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Newsroom Notebook: New Yorkers share stories, thoughts on North Dakota

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Curiosity, a sense of adventure, and a decision to let a 16-year-old pick our vacation spot recently landed my family in New York City. A few minutes into the Uber ride from the airport to our hotel, I realized we weren't in Bismarck anymore.

So I had to know the other perspective. I picked three people at random to see what enters their mind when they hear about North Dakota.

Their thoughts weren't surprising. But I'd like to know the odds that I'd run into a woman from Ireland who has family ties in South Dakota and how, in an area with millions of people, I'd eat lunch at a restaurant owned by a candidate for mayor of the Big Apple. And I felt fortunate to get an interview with a security guard at a morning news show, especially after he shooed me away from his patrol area.

About 210,000 people from New York visit North Dakota each year, according to estimates from the Tourism Division. That's roughly only 1% of the annual visitation. Conversely, more than 400,000 out-of-town visitors and 375,000 day trip visitors -- a total that's nearly the population of North Dakota -- are part of New York City's daytime population. For a few days in August, I was one of the former.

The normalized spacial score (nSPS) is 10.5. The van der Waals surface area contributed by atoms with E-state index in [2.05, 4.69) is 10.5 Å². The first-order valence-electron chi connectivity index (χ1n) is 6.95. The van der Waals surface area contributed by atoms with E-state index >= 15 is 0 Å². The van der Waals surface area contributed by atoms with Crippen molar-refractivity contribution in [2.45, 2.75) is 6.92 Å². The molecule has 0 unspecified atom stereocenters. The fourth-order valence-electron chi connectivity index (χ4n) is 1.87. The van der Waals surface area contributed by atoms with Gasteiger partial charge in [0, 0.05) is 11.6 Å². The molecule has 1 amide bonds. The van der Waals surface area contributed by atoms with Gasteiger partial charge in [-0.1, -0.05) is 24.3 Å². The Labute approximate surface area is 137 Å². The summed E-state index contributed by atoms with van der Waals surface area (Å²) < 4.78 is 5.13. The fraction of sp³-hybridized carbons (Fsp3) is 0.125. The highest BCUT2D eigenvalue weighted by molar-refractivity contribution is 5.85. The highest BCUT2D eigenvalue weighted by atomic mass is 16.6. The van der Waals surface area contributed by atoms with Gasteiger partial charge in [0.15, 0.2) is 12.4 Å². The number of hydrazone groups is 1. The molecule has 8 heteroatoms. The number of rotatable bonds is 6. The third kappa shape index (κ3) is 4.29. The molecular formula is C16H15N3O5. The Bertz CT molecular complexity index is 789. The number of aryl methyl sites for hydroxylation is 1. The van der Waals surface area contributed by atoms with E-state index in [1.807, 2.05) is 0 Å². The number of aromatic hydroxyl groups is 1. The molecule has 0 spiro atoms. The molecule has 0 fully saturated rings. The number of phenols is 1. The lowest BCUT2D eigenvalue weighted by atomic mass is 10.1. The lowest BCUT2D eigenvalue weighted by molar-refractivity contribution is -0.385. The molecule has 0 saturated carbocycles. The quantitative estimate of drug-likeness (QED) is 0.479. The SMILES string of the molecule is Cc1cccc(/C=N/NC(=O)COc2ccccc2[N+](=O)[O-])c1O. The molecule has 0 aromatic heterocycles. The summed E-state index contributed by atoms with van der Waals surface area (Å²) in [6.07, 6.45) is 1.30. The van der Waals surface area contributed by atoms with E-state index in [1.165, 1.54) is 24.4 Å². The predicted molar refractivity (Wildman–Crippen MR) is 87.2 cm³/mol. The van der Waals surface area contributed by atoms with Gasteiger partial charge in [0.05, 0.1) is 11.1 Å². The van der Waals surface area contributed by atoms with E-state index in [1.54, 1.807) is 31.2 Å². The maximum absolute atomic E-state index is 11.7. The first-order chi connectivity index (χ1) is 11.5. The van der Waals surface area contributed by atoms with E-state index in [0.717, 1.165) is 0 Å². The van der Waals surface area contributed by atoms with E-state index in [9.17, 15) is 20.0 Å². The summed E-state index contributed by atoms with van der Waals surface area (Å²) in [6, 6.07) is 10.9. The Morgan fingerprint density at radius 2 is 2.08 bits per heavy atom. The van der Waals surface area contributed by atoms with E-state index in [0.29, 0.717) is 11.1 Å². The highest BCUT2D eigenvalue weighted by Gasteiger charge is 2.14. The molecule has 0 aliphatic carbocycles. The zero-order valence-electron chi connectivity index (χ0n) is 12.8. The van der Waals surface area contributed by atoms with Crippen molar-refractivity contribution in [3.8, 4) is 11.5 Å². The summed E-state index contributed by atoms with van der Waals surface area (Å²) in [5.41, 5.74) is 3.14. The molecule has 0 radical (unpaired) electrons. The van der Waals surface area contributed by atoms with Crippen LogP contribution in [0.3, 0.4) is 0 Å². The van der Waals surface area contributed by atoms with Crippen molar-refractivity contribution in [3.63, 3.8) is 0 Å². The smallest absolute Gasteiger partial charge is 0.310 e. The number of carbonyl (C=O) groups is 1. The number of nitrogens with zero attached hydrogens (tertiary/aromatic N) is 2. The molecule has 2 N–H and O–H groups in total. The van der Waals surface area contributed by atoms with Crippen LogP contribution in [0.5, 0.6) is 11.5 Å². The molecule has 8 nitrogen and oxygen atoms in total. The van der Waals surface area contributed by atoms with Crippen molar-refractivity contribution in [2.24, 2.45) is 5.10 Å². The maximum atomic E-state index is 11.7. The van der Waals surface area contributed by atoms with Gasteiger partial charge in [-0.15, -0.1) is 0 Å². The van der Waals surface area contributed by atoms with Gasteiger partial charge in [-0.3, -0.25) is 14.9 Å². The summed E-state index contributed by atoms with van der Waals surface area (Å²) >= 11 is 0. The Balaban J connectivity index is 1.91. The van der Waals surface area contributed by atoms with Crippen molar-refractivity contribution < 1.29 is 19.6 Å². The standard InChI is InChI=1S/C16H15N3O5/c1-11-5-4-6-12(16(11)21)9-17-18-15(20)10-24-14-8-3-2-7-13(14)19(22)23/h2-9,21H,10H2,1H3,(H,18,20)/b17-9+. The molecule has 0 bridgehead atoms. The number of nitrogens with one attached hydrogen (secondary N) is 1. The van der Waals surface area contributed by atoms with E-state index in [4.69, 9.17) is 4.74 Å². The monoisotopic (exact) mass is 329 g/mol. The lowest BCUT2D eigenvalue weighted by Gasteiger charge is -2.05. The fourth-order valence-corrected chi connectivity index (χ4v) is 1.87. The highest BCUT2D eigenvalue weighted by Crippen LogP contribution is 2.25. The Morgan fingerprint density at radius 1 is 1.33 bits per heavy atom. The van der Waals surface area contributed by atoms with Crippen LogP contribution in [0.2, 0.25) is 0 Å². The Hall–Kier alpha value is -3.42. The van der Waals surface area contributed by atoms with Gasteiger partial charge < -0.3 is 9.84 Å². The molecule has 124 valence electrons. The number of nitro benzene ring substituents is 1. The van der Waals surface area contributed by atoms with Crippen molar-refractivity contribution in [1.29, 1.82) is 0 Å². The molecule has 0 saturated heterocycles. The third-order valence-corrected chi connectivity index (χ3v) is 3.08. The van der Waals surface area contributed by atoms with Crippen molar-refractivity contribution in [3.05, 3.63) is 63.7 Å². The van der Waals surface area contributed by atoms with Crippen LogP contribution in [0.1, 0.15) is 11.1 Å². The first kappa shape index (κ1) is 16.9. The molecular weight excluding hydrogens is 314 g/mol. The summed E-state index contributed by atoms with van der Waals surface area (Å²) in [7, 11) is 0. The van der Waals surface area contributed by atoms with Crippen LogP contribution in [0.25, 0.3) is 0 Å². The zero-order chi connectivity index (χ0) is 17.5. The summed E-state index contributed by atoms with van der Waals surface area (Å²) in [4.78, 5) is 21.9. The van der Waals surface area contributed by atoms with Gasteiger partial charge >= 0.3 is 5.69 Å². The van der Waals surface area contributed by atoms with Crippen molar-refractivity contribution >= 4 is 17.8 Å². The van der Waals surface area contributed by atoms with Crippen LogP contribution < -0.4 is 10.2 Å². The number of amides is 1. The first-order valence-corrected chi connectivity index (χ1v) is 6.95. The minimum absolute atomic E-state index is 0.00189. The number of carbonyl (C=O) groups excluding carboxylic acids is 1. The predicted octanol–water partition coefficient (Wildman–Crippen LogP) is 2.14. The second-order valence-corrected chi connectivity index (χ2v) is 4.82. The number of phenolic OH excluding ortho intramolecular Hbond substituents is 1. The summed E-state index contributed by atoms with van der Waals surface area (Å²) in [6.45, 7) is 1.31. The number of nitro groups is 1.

It took some convincing to get Caroline McGinley, 42, to visit with me. It was dinner time and she was busy waiting tables and tending bar at Rumour’s Bar and Grille on Eighth Avenue. She takes care of tourists, Broadway box office workers and an assortment of regulars.

In 2004 she visited her brother in the city. In April 2005 she “just decided to get up and leave” her home in Ireland.

“Where I’m from is a small town and just too quiet for me,” she said, adding that in the town of 15,000 “everybody knows everybody.”

North Dakota -- the “wide open plains” she once passed through on an Amtrak trip from Chicago to Montana -- isn’t really on her radar. It could become a vacation day trip if she ever visits South Dakota.

“I’d like to see where my grandmother was born,” she said.

That happened in Lead, South Dakota, in 1904. The family moved back to Ireland three years later, and her grandmother returned to Hell's Kitchen -- a neighborhood in Manhattan -- some years later. McGinley’s father was born in Ireland. His siblings were born in New York.

If you’re wondering, St. Patrick’s Day is still a special day in Ireland but “the parades are bigger here,” she said.

A restaurant called Bice Cucina is within walking distance of Rumour's. After a meal that included as good a lasagna as I’ve ever eaten (sorry, Mom), I asked if I could talk to the manager. As I waited, a Google search gave me some background on a banner that urged people to vote for Peter Guimaraes for mayor.

“This is you?” I asked. He nodded.

“I gotta take the sign down but it hurts too much to do it,” he said. He’d gathered the 10,000 signatures needed to place him on the ballot but the election board kicked out his application over a paperwork error.